How One Small Change this Year Could Have a Significant Impact on Your Overall Health

If you’re looking to make one change this year that in turn will have the biggest impact on your overall health, then start looking at the amount of added sugar you’re consuming. All the exercise that you’re doing is great but simply cutting back on your daily added sugar consumption, in conjunction with moving more, is the key to effectively changing your body composition and improving your overall health.

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Source: http://www.heart.org

To help keep you motivated, take a waist and hip circumference measurement and look at what is known as the waist-to-hip ratio (WHR). Check this every 8-12 weeks and monitor changes. Research has demonstrated that there is a direct correlation with added sugar consumption, overall health and WHR.

“The WHO defines the ratios of >9.0 in men and >8.5 in women as one of the decisive benchmarks for metabolic syndrome. Welborn and Dahlia (2007) and Srikanthan, Seeman, and Karlamangla (2009) confirm, and cite several other investigations that show waist-to-hip ratio being the superior clinical measurement for predicting all cause and cardiovascular disease mortality.”  (Kravitz)

Look to put yourself (and family) on a sugar budget at the start of the new year. Its difficult to totally remove it from your diet but if you begin to monitor it on a daily basis, you’ll be amazed first, how prevalent it is and secondly, as you slowly begin to take it away you won’t crave it as much after a week or two.

Start by reading all food labels and cut back on the processed foods. You need to first get educated on where sugar “hides” and then start to cut back. Keep in mind there are more than 50 different names for sugar, avoid anything that ends in “ose” or contains high-fructose corn syrup etc. Choose better food options for you and your family and begin to replace the high sugar foods today. This is from a recent tweet of mine:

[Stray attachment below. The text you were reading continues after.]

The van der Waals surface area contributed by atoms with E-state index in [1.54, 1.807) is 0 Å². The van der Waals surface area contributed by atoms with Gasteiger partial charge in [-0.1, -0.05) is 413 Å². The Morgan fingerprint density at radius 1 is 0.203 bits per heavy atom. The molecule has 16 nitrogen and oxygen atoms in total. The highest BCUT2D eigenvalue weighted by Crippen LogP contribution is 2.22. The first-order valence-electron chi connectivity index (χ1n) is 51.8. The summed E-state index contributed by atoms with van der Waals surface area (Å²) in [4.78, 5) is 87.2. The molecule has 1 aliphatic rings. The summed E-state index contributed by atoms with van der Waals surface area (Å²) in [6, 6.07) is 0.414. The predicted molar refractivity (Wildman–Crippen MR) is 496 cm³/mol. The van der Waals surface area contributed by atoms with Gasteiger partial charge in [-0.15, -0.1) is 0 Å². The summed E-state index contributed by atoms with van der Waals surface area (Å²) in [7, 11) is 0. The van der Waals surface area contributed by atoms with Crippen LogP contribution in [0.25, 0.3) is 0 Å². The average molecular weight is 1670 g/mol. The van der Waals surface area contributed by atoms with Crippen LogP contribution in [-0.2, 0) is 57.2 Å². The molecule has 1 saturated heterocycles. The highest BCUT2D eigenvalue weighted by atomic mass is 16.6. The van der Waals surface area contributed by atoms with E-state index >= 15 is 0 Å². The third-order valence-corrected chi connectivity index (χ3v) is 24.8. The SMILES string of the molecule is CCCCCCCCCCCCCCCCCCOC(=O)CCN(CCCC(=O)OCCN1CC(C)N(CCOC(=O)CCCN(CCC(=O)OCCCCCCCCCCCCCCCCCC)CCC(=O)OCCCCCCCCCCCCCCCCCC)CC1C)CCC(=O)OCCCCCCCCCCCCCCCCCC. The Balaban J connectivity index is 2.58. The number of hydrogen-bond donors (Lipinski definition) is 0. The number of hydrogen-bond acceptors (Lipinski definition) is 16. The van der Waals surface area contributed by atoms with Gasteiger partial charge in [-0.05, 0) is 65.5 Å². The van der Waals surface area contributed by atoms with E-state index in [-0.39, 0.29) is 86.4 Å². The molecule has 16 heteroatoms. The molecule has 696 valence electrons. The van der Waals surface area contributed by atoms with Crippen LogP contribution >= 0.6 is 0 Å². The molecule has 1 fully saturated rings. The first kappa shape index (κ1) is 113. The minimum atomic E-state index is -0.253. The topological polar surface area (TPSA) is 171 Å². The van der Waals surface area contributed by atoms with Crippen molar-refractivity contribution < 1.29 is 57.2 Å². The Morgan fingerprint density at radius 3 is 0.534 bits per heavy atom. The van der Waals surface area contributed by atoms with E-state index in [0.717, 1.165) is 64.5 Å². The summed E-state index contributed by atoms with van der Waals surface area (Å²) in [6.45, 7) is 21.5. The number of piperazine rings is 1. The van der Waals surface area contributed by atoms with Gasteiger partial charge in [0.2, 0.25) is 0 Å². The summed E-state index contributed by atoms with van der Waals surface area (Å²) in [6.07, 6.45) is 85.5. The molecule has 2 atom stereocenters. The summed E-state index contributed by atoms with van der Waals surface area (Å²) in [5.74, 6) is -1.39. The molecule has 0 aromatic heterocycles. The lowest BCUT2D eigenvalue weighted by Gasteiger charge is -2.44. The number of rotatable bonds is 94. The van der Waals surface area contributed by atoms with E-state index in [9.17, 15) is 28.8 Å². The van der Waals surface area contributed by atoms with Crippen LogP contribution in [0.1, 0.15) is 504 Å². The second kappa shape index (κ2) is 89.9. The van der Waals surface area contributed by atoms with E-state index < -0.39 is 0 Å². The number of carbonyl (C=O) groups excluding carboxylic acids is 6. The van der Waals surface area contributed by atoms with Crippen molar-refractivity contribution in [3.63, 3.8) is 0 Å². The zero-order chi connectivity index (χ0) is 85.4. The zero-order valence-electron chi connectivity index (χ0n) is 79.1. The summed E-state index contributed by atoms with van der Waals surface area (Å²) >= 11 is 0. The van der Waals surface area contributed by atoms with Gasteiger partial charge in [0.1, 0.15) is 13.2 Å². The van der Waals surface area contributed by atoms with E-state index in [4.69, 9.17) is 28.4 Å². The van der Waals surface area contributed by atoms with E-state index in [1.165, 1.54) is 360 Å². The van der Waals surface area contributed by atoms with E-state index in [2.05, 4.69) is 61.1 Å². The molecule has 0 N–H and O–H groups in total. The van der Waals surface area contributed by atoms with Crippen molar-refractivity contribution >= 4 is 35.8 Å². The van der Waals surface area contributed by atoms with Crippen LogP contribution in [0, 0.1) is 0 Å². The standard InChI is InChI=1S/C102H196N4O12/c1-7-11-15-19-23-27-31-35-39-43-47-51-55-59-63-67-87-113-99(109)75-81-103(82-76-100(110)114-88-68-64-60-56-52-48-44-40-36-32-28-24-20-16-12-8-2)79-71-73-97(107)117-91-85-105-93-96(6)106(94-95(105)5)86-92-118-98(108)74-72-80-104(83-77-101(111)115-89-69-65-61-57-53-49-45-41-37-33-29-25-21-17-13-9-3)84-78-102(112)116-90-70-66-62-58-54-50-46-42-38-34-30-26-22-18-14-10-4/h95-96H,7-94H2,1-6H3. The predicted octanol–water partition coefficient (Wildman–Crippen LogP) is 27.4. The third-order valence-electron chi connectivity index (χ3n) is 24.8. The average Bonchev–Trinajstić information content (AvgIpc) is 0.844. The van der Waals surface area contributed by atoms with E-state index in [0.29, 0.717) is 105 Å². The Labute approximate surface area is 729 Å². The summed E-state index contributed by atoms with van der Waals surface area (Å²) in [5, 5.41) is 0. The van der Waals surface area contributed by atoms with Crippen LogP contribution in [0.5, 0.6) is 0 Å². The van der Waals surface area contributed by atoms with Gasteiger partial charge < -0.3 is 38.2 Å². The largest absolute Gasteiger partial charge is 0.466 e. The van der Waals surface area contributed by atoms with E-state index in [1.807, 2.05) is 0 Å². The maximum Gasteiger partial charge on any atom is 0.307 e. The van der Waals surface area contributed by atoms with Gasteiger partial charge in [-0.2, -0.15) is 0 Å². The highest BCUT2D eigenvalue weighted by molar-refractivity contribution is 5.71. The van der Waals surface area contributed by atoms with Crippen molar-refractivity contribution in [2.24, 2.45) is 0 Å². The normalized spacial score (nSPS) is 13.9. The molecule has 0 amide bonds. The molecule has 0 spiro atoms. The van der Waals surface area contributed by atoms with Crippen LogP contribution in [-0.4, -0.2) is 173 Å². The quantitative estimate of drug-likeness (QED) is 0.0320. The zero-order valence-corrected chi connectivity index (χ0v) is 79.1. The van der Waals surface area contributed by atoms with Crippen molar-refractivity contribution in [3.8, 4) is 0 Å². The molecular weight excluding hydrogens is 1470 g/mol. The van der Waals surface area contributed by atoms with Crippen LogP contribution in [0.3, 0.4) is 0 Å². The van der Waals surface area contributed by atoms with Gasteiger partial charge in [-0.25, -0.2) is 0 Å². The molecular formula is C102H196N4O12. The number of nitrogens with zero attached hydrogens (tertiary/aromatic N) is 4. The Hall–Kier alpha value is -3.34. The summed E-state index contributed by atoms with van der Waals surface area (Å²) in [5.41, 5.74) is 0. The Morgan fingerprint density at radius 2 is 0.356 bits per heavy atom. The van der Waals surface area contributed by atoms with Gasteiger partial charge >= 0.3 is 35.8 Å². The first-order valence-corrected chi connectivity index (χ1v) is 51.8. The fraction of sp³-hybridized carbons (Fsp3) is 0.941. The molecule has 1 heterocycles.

A simple concept that I follow for myself and my (male) clients is to consume no more than 150 calories a day from added sugar which equates to 38 grams (which is what you can start to keep track of or “budget” on a daily basis). Keep in mind that carbohydrates contain 4 calories/gram of energy (4/150 = 38 grams). Women on that same line should consume no more than 100 calories a day from added sugar which figures out to 25 grams a day (4/100 = 25 grams).

There are two types of sugars, natural sugar and added sugar. The conversation today is not about natural sugars (like fruit, milk, cheese, etc.) it’s about added sugar, which is everything you may have been eating that comes out of a package, box, carton or can.

If you need a little more convincing on the topic, take time to read Gary Taubes latest book, The Case Against Sugar, which I highly recommend.

Follow this one health tip and you will not only see noticeable changes – you’ll also avoid having a negative impact on your metabolism, the way all fad diets invariably do.

References

Welborn, T.A. and Dhaliwal, S.S. (2007). Preferred clinical measures of central obesity for predicting mortality. European Journal of Clinical Nutrition, 61, 1373-1379.

Srikanthan, P., Seeman, T.E., and Karlamangla, A.S. (2009). Waist-hip-ratio as a predictor of all-cause mortality in high-functioning older adults. Annals of Epidemiology, 19, 724-731.

Taubes, G., (2017) The Case Against Sugar, Random House.

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